Relieved of its controversial wings, Zaha Hadid’s Aquatics Centre has broken free as the cresting wave it was always meant to be
It is only now, some 18 months after the London 2012 Olympic Games ended, that the Park’s most show stopping architectural attraction has been revealed. The billowing wave-shaped roof of the London Aquatics Centre, spanning some 120m and held up by just three concrete supports, is a true feat of engineering, which remained largely concealed during the Games due to the presence of the two box-shaped spectator stands clamped to either side.
These have now been replaced, as part of the building’s comprehensive transformation into legacy mode, by two huge faceted curving glass facades which flood the interior with light and give the impression that the dipping and diving roof hangs in mid air.
This ‘floating’ effect is enhanced by the thin self-supporting frames of the facades, made up of trussed steel alloy columns and slim-section transoms and mullions, which cantilever at a 15 degree incline and have no permanent physical connection to the roof.
‘The glazed walls were critical to our concept for the legacy transformation,’ explains Jim Heverin, director at Zaha Hadid Architects (ZHA). ‘We wanted an immense amount of daylight in the pools to give people the impression they are swimming outside, or in a pavilion in a park. Importantly, the Aquatics Centre’s main focus is no longer as a venue, so the architecture had to become more transparent and encourage people to come in and swim. There’s very little use of local community sports facilities in East London, so the glass was key to creating an attractive and open building to ensure people don’t feel intimidated by this type of space.’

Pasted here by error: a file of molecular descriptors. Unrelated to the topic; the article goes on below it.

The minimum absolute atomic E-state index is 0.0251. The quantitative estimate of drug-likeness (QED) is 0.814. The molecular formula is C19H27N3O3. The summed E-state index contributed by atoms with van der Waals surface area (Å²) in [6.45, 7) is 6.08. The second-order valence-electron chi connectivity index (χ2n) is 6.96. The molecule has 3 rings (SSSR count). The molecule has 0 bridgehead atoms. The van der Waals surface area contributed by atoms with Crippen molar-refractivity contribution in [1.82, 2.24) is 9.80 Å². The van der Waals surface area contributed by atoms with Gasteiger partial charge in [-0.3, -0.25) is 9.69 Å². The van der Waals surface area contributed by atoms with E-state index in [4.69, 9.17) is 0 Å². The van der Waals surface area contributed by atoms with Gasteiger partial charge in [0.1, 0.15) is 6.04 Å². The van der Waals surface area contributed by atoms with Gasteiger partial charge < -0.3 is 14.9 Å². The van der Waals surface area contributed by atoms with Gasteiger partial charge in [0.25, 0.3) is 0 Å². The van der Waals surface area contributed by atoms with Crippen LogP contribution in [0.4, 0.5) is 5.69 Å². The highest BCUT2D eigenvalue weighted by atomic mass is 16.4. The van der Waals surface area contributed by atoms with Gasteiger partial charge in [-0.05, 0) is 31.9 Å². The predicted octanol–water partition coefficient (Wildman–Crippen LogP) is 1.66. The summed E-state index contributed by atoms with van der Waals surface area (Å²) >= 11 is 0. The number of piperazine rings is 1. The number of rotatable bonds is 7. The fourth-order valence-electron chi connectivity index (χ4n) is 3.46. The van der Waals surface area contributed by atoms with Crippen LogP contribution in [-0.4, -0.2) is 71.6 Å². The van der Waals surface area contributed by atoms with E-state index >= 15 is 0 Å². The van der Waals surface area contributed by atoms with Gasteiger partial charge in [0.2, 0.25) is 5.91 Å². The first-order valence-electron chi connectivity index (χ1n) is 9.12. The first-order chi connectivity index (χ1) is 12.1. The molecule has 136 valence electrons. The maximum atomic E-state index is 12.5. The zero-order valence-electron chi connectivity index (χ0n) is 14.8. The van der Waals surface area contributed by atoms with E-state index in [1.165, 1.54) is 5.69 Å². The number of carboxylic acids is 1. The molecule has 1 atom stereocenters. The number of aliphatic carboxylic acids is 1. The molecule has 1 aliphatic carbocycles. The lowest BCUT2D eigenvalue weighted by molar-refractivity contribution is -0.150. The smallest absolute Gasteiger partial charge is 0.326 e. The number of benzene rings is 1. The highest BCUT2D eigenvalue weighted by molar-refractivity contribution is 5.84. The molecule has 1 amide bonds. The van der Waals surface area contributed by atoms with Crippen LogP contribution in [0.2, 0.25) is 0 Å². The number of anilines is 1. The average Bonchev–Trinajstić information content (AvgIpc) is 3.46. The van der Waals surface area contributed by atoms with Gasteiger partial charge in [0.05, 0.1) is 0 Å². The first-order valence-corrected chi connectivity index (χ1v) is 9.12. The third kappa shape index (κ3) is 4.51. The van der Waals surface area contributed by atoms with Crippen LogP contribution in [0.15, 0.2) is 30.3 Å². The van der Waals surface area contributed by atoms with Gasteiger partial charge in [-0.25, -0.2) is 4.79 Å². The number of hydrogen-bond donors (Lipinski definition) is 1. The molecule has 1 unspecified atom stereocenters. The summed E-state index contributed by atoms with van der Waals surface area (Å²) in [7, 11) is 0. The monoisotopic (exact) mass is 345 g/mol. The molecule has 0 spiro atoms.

The Aquatics Centre reopened to the public on March 1, giving visitors the chance to experience the thrill of leaping from an Olympic diving board or swim in the pool used by the athletes for just £4.50 a ticket.
The transformation began at the end of last year when the stands on the east and west elevations were peeled back to reduce the building’s seating capacity from 17,500 to 2,500 and make way for 628 panes of double-glazed laminated glass – 314 on each side. The two facades, supplied and installed by Austrian contractor Seele, are conical in shape and cover a total area of 2,800m².
The glass walls had to accommodate movements in the roof, which is similar in design to a bridge and stands on giant bearings that allow it to slide. This creates huge dead load deflections of between 285mm and 435mm which are resolved using a clever 3D joint concealed in a box within the shadow gap at ceiling level. The joint is fixed separately to the facade and roof, and allows the roof to move in two directions. Flexible insulation completes the thermal envelope.
‘Due to the amount of movement in the roof, we knew that support for the glass facade itself would have to come from the deck, located behind the permanent seating,’ says Heverin. ‘Although ZHA isn’t known for expressive structure, a series of cantilevered steel truss columns, spaced at 6m intervals, provide enough support for the 74,235kg of glass in each facade, as well as wind loading, while increasing transparency compared to conventional solid steel columns.’